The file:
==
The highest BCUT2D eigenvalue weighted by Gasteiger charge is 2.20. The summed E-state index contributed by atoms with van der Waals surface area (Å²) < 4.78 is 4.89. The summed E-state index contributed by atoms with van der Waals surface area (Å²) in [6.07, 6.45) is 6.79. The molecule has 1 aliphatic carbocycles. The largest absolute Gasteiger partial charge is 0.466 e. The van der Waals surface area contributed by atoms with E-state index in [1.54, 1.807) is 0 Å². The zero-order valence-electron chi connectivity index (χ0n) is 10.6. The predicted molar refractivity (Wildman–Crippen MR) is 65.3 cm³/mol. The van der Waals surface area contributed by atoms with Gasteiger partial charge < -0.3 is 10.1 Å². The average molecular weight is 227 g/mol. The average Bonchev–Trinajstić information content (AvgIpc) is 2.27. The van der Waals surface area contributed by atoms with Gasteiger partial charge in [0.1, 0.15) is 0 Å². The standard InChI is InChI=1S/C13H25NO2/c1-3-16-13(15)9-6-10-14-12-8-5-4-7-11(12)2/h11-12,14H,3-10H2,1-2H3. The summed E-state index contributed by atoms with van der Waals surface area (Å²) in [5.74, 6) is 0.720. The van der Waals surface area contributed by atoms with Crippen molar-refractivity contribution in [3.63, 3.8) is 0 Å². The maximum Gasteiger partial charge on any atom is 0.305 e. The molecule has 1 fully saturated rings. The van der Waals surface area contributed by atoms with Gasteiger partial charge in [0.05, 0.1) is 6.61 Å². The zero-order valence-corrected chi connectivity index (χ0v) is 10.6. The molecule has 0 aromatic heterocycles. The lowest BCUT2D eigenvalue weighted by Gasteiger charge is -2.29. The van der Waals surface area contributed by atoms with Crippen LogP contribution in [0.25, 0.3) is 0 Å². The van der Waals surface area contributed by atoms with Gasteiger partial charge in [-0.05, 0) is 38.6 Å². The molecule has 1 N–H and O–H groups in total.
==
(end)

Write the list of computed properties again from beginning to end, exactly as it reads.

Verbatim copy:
The highest BCUT2D eigenvalue weighted by Gasteiger charge is 2.20. The summed E-state index contributed by atoms with van der Waals surface area (Å²) < 4.78 is 4.89. The summed E-state index contributed by atoms with van der Waals surface area (Å²) in [6.07, 6.45) is 6.79. The molecule has 1 aliphatic carbocycles. The largest absolute Gasteiger partial charge is 0.466 e. The van der Waals surface area contributed by atoms with E-state index in [1.54, 1.807) is 0 Å². The zero-order valence-electron chi connectivity index (χ0n) is 10.6. The predicted molar refractivity (Wildman–Crippen MR) is 65.3 cm³/mol. The van der Waals surface area contributed by atoms with Gasteiger partial charge < -0.3 is 10.1 Å². The average molecular weight is 227 g/mol. The average Bonchev–Trinajstić information content (AvgIpc) is 2.27. The van der Waals surface area contributed by atoms with Gasteiger partial charge in [0.1, 0.15) is 0 Å². The standard InChI is InChI=1S/C13H25NO2/c1-3-16-13(15)9-6-10-14-12-8-5-4-7-11(12)2/h11-12,14H,3-10H2,1-2H3. The summed E-state index contributed by atoms with van der Waals surface area (Å²) in [5.74, 6) is 0.720. The van der Waals surface area contributed by atoms with Crippen molar-refractivity contribution in [3.63, 3.8) is 0 Å². The maximum Gasteiger partial charge on any atom is 0.305 e. The molecule has 1 fully saturated rings. The van der Waals surface area contributed by atoms with Gasteiger partial charge in [0.05, 0.1) is 6.61 Å². The zero-order valence-corrected chi connectivity index (χ0v) is 10.6. The molecule has 0 aromatic heterocycles. The lowest BCUT2D eigenvalue weighted by Gasteiger charge is -2.29. The van der Waals surface area contributed by atoms with Crippen LogP contribution in [0.25, 0.3) is 0 Å². The van der Waals surface area contributed by atoms with Gasteiger partial charge in [-0.05, 0) is 38.6 Å². The molecule has 1 N–H and O–H groups in total.